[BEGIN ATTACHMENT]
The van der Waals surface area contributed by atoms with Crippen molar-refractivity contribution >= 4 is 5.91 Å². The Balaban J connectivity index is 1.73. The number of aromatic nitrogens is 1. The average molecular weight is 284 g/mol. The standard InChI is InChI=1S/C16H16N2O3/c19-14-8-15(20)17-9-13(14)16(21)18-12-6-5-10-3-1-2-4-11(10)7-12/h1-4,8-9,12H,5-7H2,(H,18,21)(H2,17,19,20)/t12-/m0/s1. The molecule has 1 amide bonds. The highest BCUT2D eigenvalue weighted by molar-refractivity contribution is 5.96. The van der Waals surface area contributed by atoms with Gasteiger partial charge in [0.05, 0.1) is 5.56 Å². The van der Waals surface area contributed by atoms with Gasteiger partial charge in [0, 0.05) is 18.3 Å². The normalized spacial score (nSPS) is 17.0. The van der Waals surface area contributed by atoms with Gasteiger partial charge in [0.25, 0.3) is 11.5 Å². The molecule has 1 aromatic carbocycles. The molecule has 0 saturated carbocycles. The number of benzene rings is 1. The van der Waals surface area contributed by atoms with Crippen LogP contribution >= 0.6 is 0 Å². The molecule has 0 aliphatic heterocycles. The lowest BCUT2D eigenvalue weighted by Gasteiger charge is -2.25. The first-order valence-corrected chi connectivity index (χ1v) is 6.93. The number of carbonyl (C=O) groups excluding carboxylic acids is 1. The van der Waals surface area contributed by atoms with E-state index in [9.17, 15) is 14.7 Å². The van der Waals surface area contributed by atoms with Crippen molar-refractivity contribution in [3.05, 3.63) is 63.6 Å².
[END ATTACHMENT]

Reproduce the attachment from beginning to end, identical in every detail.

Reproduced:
The van der Waals surface area contributed by atoms with Crippen molar-refractivity contribution >= 4 is 5.91 Å². The Balaban J connectivity index is 1.73. The number of aromatic nitrogens is 1. The average molecular weight is 284 g/mol. The standard InChI is InChI=1S/C16H16N2O3/c19-14-8-15(20)17-9-13(14)16(21)18-12-6-5-10-3-1-2-4-11(10)7-12/h1-4,8-9,12H,5-7H2,(H,18,21)(H2,17,19,20)/t12-/m0/s1. The molecule has 1 amide bonds. The highest BCUT2D eigenvalue weighted by molar-refractivity contribution is 5.96. The van der Waals surface area contributed by atoms with Gasteiger partial charge in [0.05, 0.1) is 5.56 Å². The van der Waals surface area contributed by atoms with Gasteiger partial charge in [0, 0.05) is 18.3 Å². The normalized spacial score (nSPS) is 17.0. The van der Waals surface area contributed by atoms with Gasteiger partial charge in [0.25, 0.3) is 11.5 Å². The molecule has 1 aromatic carbocycles. The molecule has 0 saturated carbocycles. The number of benzene rings is 1. The van der Waals surface area contributed by atoms with Crippen LogP contribution >= 0.6 is 0 Å². The molecule has 0 aliphatic heterocycles. The lowest BCUT2D eigenvalue weighted by Gasteiger charge is -2.25. The first-order valence-corrected chi connectivity index (χ1v) is 6.93. The number of carbonyl (C=O) groups excluding carboxylic acids is 1. The van der Waals surface area contributed by atoms with E-state index in [9.17, 15) is 14.7 Å². The van der Waals surface area contributed by atoms with Crippen molar-refractivity contribution in [3.05, 3.63) is 63.6 Å².